The Importance of Cytogenetics — and Some Practical Information on Getting Your FISH Test Done
FISH (fluorescence in-situ hybridization) testing can provide key information to CLL patients and their doctors in making therapy decisions. In FISH-ing for Answers we provide some critical information that may be useful in getting your very own FISH test done.
Prognosis at Diagnosis
Advice from Mayo Clinic on Using Modern Tools
Integrating Molecular Biologic Insights into Clinical Practice
We examine a critically important new Blood First Edition Paper - pre-published online. Read Prognosis at Diagnosis, our review of this article from the experts at Mayo Clinic. While much of the research quoted in this article has been previously reported, this article will nevertheless be important. In Chaya's opinion, “What makes this paper unique is that it puts it all together in one irrefutable package: the research, the results, the logic, the recommendations. I have no doubt this paper will be one of the most influential papers in CLL, and will be influencing clinical practice for many years to come.”
The Invention of Buckets
What Type of CLL Do You Have?
In this article, we review the literature categorizing the aggressivness of various strains of CLL and their resistance to therapy. Based on a reading of the available literature on prognostic indicators, we identify risk "buckets" to describe patients' prospects. It is increasingly evident that risk categorizaiton rather than staging will indicate the likelihood of disease progression for a given patient. To learn more about your prospects, you might want to ask What Type of CLL Do You Have? An answer to that question might leave you better prepared to deal with the issues you may face.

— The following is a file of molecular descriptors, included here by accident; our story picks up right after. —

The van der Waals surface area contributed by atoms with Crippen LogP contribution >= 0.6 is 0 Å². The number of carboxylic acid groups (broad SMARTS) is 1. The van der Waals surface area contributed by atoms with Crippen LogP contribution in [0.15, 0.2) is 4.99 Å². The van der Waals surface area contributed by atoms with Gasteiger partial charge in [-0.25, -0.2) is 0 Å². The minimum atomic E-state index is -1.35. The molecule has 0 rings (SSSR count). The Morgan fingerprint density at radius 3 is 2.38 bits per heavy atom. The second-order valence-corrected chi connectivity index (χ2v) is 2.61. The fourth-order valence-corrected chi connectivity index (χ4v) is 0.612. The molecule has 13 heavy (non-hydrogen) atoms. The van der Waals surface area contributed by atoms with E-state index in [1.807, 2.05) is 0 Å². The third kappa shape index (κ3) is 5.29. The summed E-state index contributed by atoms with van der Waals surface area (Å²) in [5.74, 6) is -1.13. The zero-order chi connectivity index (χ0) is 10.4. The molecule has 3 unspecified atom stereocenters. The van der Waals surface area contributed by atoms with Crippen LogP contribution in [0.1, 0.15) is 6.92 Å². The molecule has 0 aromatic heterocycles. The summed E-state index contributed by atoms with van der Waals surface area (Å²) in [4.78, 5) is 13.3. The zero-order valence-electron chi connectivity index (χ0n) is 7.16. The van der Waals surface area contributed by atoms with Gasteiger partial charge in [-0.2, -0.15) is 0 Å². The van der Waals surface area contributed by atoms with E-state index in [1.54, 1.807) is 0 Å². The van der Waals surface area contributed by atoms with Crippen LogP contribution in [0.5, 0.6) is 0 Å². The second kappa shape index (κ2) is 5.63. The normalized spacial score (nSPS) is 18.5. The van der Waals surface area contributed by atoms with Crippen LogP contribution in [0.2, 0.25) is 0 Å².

Risk and Progression Rate Bear on Therapy Choices
IgVH Gene Mutation Status and CD38 Expression
This article, IgVH Gene Mutation Status and CD38 Expression as Prognostic Indicators in CLL, is about recent and extremely important findings in our understanding of CLL and how to make the right therapy decisions for patients with potentially very different prognoses.
A Stable and Indolent Phenotype
by Chaya Venkat
We have discussed various prognostic indicators in previous articles: B2M, lymphocyte doubling time, CD38 expression on CLL cells, IgVH gene mutation status, and most recently, ZAP-70 expression. Below is an abstract from the latest issue of Blood that pulls it all together. Here are some CLL patients that were monitored for as long as 23 years, who never needed treatment for their cancer, no major infections and no pesky autoimmune diseases of any kind.
The idea is not for you to go into a tailspin if you are newly diagnosed, and you don't fit this perfect picture of CLL “smolderer”. The last sentence or two of this abstract are the most important ones, in my opinion. There are so many new therapeutic developments, some of them quite aggressive, it would be a shame to put your old bod through all that pain and suffering, not to mention toxicity, if you did not need it in the first place. And, the other side of the coin, it is better to know how your particular flavor of CLL stacks up, so that you can make smart therapy choices and not let it get out of hand.